Sir William Waller, the famous 'Night Owl' and his staff officers are now ready to command their troops on the field of battle. For some reason I seem to neglect painting command stands in favour of combat troops. I think it must be the feeling of responsibility for the representation being made of such important figures. These are after all the models which receive the most scrutiny!
Certainly I did try to go the extra mile with this stand and I hope it shows. I examined some of William Dobsons contemporary civil war portraits, to get an idea of how senior officers armour should be painted. I avoided too much gold braid, and went for more of an 'in the field' look, though bearing in mind that these were men of quality who would want their men to know it! So it was a case of balancing the look of authority with the look of veteran campaigners. You will have noticed that Sir William and his staff are wearing yellow sashes instead of the traditional orange. Orange was the colour of the Earl of Essex and as Waller and Essex appeared to absolutely hate each other (exacerbated by the need to compete for resources from Parliament's committee), I just cannot see Waller wearing Essex's colours. There is a view that each regional commander had his own sash colour in the Army of Parliament. Waller it is now thought, wore yellow and Sir Thomas Fairfax wore blue. It would be great to see some contemporary evidence for this, but it is more likely than orange being worn universally.
Waller, of course, was the great rival and friend of the Royalist Sir Ralph Hopton, and he gave us the immortal phrase used frequently to describe the civil war as 'this war without an enemy.' Waller was famous for his night marches and his eye for choosing good topography and making the best use of it. He was undoubtedly a very good commander. Wikipedia and the internet will give far more information should this whet your appetite.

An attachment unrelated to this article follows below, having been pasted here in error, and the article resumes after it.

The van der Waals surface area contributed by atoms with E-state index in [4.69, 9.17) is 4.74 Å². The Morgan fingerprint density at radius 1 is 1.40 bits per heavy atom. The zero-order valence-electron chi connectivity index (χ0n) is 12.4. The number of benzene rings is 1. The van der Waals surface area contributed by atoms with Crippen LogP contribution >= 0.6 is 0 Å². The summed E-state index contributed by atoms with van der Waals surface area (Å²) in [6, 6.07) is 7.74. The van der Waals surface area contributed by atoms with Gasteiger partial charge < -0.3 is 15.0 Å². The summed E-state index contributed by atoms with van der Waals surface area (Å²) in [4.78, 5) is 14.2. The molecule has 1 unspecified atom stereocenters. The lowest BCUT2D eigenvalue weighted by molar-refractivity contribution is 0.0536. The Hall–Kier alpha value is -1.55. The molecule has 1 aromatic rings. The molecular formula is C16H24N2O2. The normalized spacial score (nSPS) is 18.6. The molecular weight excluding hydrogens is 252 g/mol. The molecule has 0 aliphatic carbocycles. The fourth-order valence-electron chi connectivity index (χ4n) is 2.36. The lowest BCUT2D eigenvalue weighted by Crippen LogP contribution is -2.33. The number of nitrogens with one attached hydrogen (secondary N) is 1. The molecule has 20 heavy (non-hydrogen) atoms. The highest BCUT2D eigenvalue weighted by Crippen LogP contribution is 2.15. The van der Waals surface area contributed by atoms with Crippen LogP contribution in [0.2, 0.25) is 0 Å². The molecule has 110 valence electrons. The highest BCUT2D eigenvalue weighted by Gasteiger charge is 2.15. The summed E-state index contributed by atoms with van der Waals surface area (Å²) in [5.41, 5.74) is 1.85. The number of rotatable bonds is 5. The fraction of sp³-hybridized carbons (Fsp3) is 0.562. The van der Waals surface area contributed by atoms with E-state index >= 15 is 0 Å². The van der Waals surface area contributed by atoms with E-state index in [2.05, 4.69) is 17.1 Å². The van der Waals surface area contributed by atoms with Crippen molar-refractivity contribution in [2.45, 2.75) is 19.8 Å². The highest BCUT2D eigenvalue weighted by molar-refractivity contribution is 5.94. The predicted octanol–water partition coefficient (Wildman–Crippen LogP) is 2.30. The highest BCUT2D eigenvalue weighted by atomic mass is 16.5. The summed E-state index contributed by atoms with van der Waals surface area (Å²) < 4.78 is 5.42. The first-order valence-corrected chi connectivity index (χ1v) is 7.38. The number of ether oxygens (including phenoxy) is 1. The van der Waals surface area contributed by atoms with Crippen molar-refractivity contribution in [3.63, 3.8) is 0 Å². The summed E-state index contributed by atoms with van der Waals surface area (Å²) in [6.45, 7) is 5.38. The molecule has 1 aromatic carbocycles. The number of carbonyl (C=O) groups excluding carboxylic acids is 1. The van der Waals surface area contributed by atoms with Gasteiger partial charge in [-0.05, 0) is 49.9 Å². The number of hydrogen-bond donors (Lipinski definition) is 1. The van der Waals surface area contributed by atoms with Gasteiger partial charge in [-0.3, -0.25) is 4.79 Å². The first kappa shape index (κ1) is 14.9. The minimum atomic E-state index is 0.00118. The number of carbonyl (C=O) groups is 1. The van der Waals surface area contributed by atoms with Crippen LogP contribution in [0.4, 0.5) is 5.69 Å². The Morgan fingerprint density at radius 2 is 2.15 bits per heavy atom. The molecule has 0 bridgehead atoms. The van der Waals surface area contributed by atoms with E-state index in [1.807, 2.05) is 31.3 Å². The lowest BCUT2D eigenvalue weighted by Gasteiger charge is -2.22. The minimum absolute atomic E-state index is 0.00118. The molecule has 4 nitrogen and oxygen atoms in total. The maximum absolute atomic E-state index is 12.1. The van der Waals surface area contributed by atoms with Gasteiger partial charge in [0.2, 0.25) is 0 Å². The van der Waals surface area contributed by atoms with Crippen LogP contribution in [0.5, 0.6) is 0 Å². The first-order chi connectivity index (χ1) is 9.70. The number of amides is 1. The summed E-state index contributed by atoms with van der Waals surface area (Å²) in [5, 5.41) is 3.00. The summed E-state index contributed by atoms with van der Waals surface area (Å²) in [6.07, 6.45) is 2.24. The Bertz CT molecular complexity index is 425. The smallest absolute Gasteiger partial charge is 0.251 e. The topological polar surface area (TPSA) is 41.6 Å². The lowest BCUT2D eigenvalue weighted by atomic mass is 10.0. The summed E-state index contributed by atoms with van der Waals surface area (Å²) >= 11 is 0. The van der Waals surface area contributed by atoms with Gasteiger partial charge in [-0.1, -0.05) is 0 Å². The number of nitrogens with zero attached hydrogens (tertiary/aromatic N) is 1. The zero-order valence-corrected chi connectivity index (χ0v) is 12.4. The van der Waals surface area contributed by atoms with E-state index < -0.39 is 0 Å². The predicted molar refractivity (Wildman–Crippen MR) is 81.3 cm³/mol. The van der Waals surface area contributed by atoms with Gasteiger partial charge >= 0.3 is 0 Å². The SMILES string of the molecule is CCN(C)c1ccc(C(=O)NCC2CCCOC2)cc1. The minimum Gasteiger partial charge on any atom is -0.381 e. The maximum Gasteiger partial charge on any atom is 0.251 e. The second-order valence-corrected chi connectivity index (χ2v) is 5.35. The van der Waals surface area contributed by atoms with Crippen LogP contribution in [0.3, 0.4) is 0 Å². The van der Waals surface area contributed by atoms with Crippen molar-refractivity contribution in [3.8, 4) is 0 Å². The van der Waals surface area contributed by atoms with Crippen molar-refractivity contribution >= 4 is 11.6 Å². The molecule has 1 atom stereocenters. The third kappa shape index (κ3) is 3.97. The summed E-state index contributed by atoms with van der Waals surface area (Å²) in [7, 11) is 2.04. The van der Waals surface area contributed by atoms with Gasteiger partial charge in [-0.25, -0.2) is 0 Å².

The interesting part for the Pike and Shotte rules is what command rating to give him. Most good commanders get a rating of 8. Pike and Shotte give Hopton a rating of 9. This makes it easier for Hopton to command his troops. History does seem to justify this as the Cornish troops did appear to hold Hopton in very high esteem (and they were loathe to follow just anyone who was appointed to lead them). Waller on the other hand seemed to be cursed with mutinous troops during several of his campaigns, but didn't seem to be able to hold the same magnetism over them to make them do his bidding. As a result I think Pike and Shotte probably have this correct.
And now my figure:
This was the first real use of my daylight lamp for a figure from beginning to end, and my goodness, I spent some hours under it's light painting these! Sir William Waller is one of the superb Bicorne Miniatures characters. The staff officers are by Renegade.
The staff officer figures would make excellent Generals in their own right and so the additional ones I bought from Renegade will fill in the gaps of commanders that no one yet produces. Sir William's old chum Sir Ralph will probably feature in my next blog....though the purchase last week of a Chassepot Rifle from the British Shooting Show is inspiring my historical leanings back again towards the Franco-Prussian war...ah the perils of being a wargamer! :-)